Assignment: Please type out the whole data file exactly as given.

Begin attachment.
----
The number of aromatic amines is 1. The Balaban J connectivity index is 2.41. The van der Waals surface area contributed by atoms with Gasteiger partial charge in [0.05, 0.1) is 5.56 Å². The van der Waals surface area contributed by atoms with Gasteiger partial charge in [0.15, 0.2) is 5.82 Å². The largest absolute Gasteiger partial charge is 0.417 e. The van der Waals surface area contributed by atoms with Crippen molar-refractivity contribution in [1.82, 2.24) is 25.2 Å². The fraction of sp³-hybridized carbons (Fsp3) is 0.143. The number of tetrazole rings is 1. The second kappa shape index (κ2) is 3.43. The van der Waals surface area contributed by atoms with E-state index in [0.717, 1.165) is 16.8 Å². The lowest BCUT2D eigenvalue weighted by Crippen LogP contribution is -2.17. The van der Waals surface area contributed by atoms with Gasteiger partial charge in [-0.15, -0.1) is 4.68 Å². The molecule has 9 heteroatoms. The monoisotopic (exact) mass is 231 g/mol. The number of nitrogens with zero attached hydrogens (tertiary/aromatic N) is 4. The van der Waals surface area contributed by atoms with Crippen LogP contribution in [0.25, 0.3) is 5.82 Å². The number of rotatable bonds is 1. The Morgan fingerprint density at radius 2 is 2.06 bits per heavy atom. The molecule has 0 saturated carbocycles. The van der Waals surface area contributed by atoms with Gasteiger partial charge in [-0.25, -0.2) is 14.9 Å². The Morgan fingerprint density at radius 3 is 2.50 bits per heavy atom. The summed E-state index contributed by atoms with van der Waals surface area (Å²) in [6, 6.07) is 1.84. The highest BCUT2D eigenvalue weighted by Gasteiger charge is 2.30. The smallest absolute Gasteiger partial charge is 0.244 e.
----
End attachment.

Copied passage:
The number of aromatic amines is 1. The Balaban J connectivity index is 2.41. The van der Waals surface area contributed by atoms with Gasteiger partial charge in [0.05, 0.1) is 5.56 Å². The van der Waals surface area contributed by atoms with Gasteiger partial charge in [0.15, 0.2) is 5.82 Å². The largest absolute Gasteiger partial charge is 0.417 e. The van der Waals surface area contributed by atoms with Crippen molar-refractivity contribution in [1.82, 2.24) is 25.2 Å². The fraction of sp³-hybridized carbons (Fsp3) is 0.143. The number of tetrazole rings is 1. The second kappa shape index (κ2) is 3.43. The van der Waals surface area contributed by atoms with E-state index in [0.717, 1.165) is 16.8 Å². The lowest BCUT2D eigenvalue weighted by Crippen LogP contribution is -2.17. The van der Waals surface area contributed by atoms with Gasteiger partial charge in [-0.15, -0.1) is 4.68 Å². The molecule has 9 heteroatoms. The monoisotopic (exact) mass is 231 g/mol. The number of nitrogens with zero attached hydrogens (tertiary/aromatic N) is 4. The van der Waals surface area contributed by atoms with Crippen LogP contribution in [0.25, 0.3) is 5.82 Å². The number of rotatable bonds is 1. The Morgan fingerprint density at radius 2 is 2.06 bits per heavy atom. The molecule has 0 saturated carbocycles. The van der Waals surface area contributed by atoms with Gasteiger partial charge in [-0.25, -0.2) is 14.9 Å². The Morgan fingerprint density at radius 3 is 2.50 bits per heavy atom. The summed E-state index contributed by atoms with van der Waals surface area (Å²) in [6, 6.07) is 1.84. The highest BCUT2D eigenvalue weighted by Gasteiger charge is 2.30. The smallest absolute Gasteiger partial charge is 0.244 e.